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Weston: The 200th Anniversary

The Weston meteorite fell on December 14th, 1807 at 6:30am local time in Fairfield County, Connecticut, USA. In fact, Weston was the first recorded fall in the United States. The fireball was described as a large red ball about 1/2 to 3/4 the size of a full moon moving from North to South. Three loud sonic booms along with rumbling, whizzing and roaring were also reported from many witnesses. Many of the witnesses were farmers who were up at that time in the morning tending animals and farm duties. Some said that the animals were startled and extremely frightened of the fall. Some also believed that because the rocks fell from the sky, they must contain valuable silver or gold. So pieces were collected and then pulverized in search of these precious metals which obviously weren't there.

Stones and fragments from the Weston fall fell over an area around 16km (10miles) in length. The Total Known Weight was estimated at 149.7kg and the largest stone, which broke into fragments was 90.7kg. Weston was classified as an Ordinary Chondrite, H4.

At the time, President Thomas Jefferson was in office. Daniel Salmon sent him a letter about the event and a strange stone in his possession. It is said that Jefferson stated, "I would more easily believe that two Yankee professors would lie that that stones would fall from heaven.". While he was very sceptical of the claims these stones fell from the sky, it is now thought that he did not actually say this. In a reply to Salmon in 1808, President Jefferson actually wrote:

"I have duly received your letter of the 8th instant, on the subject of the stone in your possession, supposed meteoric. Its descent from the atmosphere presents so much difficulty as to require careful examination. But I do not know that the most effectual examination could be made by the members of the National Legislature, to whom you have thought of exhibiting it. Some fragments of these stones have been already handed about among them. But those most highly qualified for acting in their stations, are not necessarily supposed most familiar with subjects of natural history; and such of them as have that familiarity, are not in situations here to make the investigation. I should think that an inquiry by some one of our scientific societies, as the Philosophical Society of Philadelphia for example, would be most likely to be directed with such caution and knowledge of the subject, as would inspire a general confidence.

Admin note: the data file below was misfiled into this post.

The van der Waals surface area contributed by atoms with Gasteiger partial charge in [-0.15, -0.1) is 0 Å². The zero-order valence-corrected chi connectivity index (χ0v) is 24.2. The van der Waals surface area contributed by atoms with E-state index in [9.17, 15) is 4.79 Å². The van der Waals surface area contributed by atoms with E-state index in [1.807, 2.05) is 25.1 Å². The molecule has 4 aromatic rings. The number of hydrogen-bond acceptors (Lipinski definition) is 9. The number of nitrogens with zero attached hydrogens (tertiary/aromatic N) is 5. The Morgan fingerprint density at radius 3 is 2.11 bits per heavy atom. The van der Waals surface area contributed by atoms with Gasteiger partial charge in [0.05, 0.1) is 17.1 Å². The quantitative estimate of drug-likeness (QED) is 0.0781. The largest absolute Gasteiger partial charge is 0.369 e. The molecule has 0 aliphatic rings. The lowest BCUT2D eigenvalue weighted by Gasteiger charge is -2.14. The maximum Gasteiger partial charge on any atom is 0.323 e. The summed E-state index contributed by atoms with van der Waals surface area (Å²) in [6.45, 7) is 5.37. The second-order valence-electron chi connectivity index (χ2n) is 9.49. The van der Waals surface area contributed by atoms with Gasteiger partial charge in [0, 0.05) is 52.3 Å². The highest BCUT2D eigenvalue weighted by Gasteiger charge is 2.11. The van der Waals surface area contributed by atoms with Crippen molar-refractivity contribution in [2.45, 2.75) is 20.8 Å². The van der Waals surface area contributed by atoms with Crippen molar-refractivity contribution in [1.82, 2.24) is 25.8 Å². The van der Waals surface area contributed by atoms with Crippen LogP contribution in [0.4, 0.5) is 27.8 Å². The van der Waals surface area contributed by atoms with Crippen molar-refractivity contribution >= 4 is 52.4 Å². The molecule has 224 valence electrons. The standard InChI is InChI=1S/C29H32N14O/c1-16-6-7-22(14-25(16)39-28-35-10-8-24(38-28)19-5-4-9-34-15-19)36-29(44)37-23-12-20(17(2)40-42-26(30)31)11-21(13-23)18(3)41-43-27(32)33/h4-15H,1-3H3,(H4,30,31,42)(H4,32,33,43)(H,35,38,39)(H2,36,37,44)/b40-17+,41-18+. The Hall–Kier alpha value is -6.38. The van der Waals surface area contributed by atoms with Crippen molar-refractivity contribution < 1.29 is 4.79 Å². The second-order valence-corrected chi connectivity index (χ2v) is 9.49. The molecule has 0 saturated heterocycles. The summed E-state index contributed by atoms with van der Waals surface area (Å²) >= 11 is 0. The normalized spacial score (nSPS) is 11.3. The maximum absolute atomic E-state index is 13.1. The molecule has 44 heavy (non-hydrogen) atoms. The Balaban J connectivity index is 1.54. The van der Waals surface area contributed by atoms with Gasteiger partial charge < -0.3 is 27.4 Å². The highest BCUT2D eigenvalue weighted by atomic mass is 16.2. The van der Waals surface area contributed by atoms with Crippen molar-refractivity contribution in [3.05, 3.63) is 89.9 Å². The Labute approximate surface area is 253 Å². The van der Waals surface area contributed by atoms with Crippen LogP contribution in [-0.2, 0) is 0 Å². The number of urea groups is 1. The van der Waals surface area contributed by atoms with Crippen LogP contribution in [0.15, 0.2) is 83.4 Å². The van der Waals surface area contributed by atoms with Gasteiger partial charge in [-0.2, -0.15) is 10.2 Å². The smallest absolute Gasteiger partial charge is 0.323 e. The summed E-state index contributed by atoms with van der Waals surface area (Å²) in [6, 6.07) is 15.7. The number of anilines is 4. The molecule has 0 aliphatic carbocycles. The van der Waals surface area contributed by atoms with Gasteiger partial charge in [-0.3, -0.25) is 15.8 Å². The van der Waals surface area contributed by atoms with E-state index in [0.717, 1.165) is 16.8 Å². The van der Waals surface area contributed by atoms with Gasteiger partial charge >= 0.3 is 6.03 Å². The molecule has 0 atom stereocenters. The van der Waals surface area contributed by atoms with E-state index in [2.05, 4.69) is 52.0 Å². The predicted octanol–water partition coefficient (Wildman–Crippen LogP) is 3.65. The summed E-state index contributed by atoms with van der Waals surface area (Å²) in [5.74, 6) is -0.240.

We certainly are not to deny whatever we cannot account for. A thousand phenomena present themselves daily which we cannot explain, but where facts are suggested, bearing no analogy with the laws of nature as yet known to us, their verity needs proofs proportioned to their difficulty. A cautious mind will weigh well the opposition of the phenomenon to everything hitherto observed, the strength of the testimony by which it is supported, and the errors and misconceptions to which even our senses are liable. It may be very difficult to explain how the stone you possess came into the position in which it was found. But is it easier to explain how it got into the clouds from whence it is supposed to have fallen? The actual fact however is the thing to be established, and this I hope will be done by those whose situations and qualifications enable them to do it."

Weston was one of the defining falls which helped people come to the belief that rocks do indeed fall from the sky making Weston one of the most significant meteorite falls in recorded history. This 1.64g crusted fragment is part of the Meteorites Australia Collection (MA.05.0010).

Weston (H4) 1.64g Fragment
Weston (H4) 1.64g Fusion Crusted Fragment.

Enlargement ---> 1000 x 804 (156KB)

Weston (H4) 1.64g Fragment
Weston (H4) 1.64g Fusion Crusted Fragment.

Enlargement ---> 1000 x 794 (197KB)

Weston (H4) 1.64g Fragment
Weston (H4) 1.64g Fusion Crusted Fragment.

Enlargement ---> 1000 x 646 (142KB)

Weston (H4) 1.64g Fragment
Weston (H4) 1.64g Fusion Crusted Fragment.

Enlargement ---> 1000 x 777 (147KB)

Weston (H4) 1.64g Fragment
Weston (H4) 1.64g Fusion Crusted Fragment.

Enlargement ---> 1000 x 1222 (250KB)



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